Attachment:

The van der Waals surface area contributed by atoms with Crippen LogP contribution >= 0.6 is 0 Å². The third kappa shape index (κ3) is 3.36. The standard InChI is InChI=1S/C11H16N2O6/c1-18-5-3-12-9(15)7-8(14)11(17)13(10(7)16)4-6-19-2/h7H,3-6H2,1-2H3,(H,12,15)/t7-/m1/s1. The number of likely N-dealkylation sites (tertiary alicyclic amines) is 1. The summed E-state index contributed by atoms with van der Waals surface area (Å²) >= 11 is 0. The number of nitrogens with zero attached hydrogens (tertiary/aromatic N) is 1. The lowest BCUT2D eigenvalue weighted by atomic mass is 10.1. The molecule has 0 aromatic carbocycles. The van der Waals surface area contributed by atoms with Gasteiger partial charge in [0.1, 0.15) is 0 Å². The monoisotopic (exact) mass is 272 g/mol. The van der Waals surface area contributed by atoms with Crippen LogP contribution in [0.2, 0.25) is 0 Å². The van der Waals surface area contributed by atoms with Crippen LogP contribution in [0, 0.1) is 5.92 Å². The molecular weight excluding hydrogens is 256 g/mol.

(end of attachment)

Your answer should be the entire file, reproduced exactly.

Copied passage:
The van der Waals surface area contributed by atoms with Crippen LogP contribution >= 0.6 is 0 Å². The third kappa shape index (κ3) is 3.36. The standard InChI is InChI=1S/C11H16N2O6/c1-18-5-3-12-9(15)7-8(14)11(17)13(10(7)16)4-6-19-2/h7H,3-6H2,1-2H3,(H,12,15)/t7-/m1/s1. The number of likely N-dealkylation sites (tertiary alicyclic amines) is 1. The summed E-state index contributed by atoms with van der Waals surface area (Å²) >= 11 is 0. The number of nitrogens with zero attached hydrogens (tertiary/aromatic N) is 1. The lowest BCUT2D eigenvalue weighted by atomic mass is 10.1. The molecule has 0 aromatic carbocycles. The van der Waals surface area contributed by atoms with Gasteiger partial charge in [0.1, 0.15) is 0 Å². The monoisotopic (exact) mass is 272 g/mol. The van der Waals surface area contributed by atoms with Crippen LogP contribution in [0.2, 0.25) is 0 Å². The van der Waals surface area contributed by atoms with Crippen LogP contribution in [0, 0.1) is 5.92 Å². The molecular weight excluding hydrogens is 256 g/mol.